City Once United in Grief, Now Divided in Legal Issues
Posted: Friday, August 23rd, 2013 at 6:53 am
On June 30, 2013, 19 firefighters of an elite firefighting team perished in an Arizona wildfire. The lives lost included some firefighters in permanent positions and some in temporary positions. However, no one can deny that death and loss know no class nor employment classification. The shared grief in the community permeated the entire Prescott, Arizona population.
Since then, it was discovered that the town of Prescott will not be paying full benefits to the families of the temporary firefighters lost in the tragic event. City officials of “America’s Hometown” have been facing criticism as well as kudos for their decision.
At the crux of the problem is the law as it stands. Being that the temporary firefighters do not, under the current law, qualify for full benefits, the city officials are legally bound to maintain the status quo. Any variance from the current legislated rules would require an altering of said rules. The city’s legislature is not prone to doing that as it would create a huge financial burden on the city’s residents. In addition, as it stands, providing full-time benefits to temporary firefighters would be illegal.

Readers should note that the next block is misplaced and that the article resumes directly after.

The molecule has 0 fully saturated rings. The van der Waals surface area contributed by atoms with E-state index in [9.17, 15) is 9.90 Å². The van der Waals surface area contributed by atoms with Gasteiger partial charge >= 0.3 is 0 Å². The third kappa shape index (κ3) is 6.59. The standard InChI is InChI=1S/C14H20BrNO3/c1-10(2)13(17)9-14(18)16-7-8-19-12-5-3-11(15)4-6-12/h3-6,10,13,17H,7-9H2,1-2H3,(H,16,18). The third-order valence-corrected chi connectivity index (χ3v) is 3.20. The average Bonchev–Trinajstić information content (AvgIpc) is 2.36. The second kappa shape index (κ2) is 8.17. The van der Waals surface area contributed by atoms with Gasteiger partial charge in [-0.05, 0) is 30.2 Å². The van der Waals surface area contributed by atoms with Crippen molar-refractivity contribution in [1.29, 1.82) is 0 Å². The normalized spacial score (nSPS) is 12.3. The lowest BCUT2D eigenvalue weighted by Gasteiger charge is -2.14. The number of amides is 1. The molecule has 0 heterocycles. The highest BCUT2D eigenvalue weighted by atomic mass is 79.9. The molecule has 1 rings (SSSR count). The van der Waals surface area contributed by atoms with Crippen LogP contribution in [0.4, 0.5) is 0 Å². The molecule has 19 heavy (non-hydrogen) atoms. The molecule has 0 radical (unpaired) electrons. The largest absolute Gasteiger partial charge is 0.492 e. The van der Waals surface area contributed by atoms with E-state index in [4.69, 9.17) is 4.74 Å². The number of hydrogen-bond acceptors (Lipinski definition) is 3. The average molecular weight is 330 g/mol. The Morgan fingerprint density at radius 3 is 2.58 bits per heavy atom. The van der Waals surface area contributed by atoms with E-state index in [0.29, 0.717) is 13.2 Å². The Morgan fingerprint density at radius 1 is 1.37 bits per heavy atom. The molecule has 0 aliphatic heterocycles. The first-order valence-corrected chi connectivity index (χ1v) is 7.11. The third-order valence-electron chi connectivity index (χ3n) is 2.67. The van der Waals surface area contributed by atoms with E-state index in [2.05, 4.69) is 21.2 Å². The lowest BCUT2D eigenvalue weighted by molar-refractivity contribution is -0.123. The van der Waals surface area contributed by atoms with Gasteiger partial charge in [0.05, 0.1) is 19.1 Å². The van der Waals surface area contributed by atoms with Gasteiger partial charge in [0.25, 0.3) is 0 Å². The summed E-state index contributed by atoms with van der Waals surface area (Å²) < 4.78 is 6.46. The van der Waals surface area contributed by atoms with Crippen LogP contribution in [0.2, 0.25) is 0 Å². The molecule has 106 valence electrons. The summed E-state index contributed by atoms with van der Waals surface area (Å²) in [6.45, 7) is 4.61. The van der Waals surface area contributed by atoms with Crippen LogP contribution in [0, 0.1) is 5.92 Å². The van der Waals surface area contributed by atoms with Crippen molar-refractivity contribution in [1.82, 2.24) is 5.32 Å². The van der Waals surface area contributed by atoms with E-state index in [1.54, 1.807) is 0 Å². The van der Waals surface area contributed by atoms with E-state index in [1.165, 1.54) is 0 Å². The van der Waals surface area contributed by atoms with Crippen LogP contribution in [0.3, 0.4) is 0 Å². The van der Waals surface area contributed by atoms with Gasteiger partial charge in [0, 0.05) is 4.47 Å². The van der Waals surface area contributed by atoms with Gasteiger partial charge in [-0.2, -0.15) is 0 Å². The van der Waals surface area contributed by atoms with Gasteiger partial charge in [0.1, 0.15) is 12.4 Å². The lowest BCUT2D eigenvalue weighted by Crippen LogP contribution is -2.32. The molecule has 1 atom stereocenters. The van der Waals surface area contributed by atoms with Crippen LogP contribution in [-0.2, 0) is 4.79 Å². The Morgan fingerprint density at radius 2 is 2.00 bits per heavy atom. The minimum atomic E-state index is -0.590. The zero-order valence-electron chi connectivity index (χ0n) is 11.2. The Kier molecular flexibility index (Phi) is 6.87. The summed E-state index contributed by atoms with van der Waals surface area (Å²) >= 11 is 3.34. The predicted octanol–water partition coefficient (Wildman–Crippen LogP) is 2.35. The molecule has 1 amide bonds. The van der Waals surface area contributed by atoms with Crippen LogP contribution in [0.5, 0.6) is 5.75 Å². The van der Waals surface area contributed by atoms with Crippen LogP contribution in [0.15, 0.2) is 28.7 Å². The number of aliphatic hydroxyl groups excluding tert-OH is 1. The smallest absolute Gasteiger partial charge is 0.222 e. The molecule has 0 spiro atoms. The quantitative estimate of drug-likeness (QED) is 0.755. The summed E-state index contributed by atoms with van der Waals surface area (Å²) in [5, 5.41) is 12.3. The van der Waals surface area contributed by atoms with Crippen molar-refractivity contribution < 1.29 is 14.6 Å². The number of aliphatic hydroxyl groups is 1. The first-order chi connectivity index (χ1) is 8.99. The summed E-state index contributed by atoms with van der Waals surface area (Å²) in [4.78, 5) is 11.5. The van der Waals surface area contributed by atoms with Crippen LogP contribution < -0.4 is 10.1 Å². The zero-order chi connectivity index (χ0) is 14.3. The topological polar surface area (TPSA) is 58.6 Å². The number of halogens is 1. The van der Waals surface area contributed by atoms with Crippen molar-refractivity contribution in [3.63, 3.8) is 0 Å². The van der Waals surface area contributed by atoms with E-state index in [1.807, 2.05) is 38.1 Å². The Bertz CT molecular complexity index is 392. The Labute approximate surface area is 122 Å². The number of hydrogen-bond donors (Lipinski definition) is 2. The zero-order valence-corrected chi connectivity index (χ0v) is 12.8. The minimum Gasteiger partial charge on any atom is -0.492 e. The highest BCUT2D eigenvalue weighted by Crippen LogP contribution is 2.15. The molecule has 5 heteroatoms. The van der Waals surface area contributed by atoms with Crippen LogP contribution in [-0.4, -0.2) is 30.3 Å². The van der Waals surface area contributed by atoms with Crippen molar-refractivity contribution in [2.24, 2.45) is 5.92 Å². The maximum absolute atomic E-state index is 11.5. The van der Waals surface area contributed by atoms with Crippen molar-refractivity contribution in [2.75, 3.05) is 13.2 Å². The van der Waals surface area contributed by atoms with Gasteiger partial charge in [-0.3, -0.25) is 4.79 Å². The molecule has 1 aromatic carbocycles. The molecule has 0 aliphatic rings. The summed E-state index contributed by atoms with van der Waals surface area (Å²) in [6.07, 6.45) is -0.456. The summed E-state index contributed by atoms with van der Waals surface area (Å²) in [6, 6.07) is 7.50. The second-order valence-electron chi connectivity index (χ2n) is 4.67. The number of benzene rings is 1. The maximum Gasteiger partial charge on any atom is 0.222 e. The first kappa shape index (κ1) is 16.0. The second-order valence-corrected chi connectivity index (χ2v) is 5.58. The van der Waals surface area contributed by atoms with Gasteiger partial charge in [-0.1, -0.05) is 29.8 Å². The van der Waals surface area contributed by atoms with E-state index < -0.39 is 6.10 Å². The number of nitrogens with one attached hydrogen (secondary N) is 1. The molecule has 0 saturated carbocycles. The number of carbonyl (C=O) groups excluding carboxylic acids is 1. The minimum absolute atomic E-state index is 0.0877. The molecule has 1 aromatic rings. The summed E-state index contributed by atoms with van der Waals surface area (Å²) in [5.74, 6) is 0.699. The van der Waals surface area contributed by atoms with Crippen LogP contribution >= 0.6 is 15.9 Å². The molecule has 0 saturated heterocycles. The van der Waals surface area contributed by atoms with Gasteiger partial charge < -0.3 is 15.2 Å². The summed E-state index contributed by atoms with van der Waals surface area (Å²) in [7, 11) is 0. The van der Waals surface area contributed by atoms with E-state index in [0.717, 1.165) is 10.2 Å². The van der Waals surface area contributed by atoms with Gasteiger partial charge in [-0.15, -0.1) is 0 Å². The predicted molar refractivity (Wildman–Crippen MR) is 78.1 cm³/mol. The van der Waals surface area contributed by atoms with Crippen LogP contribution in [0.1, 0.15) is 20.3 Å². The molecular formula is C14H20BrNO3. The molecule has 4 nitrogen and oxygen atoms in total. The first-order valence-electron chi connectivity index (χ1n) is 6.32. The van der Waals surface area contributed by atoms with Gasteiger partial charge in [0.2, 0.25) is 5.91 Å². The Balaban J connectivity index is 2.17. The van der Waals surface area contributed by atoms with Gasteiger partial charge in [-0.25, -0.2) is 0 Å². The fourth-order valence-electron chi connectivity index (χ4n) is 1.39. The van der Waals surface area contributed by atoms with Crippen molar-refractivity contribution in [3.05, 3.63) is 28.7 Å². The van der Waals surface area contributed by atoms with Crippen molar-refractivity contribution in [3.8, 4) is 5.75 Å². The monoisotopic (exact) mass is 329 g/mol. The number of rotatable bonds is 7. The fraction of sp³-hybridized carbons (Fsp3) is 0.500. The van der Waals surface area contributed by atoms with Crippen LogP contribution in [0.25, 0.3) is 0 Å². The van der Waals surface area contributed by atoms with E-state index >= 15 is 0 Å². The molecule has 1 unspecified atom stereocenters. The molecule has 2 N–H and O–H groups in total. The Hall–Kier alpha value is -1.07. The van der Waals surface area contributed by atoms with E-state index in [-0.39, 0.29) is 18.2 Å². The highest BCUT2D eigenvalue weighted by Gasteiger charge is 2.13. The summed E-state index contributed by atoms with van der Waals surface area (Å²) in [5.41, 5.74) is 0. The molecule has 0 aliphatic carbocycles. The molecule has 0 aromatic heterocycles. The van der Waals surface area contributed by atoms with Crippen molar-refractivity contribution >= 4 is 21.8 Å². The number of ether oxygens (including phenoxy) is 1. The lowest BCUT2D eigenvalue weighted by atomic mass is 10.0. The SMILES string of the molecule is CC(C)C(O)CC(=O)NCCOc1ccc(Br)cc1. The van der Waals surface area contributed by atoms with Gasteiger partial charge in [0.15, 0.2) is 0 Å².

On the other hand, the widow of one of the lost “temporary” firefighters insists that her husband had been working full-time shifts, morally, if not legally, entitling him to full benefits.
The benefits currently being presented to the families of the lost firefighters include:
- Tax-Free lump sum of $328,000
- Social Security Benefits
- Worker’s Compensation
- Free student tuition at Arizona colleges
- At least $15,000 donation from the 100 Club of Arizona
- Coverage for additional burial and travel costs
- Health Insurance premiums for a year
- A portion of additional donations still coming in
Benefits allowed only for “permanent” firefighters include:
- Health Insurance
- Increased Life Insurance
- Their annual salaries
In addition, banquets, barbecues and a concert are being promoted to benefit the families of the perished firefighters.
What began as an extremely sad loss of humanity, has evolved into a fight for benefits that are not legally valid and a sad struggle that is not benefiting anybody.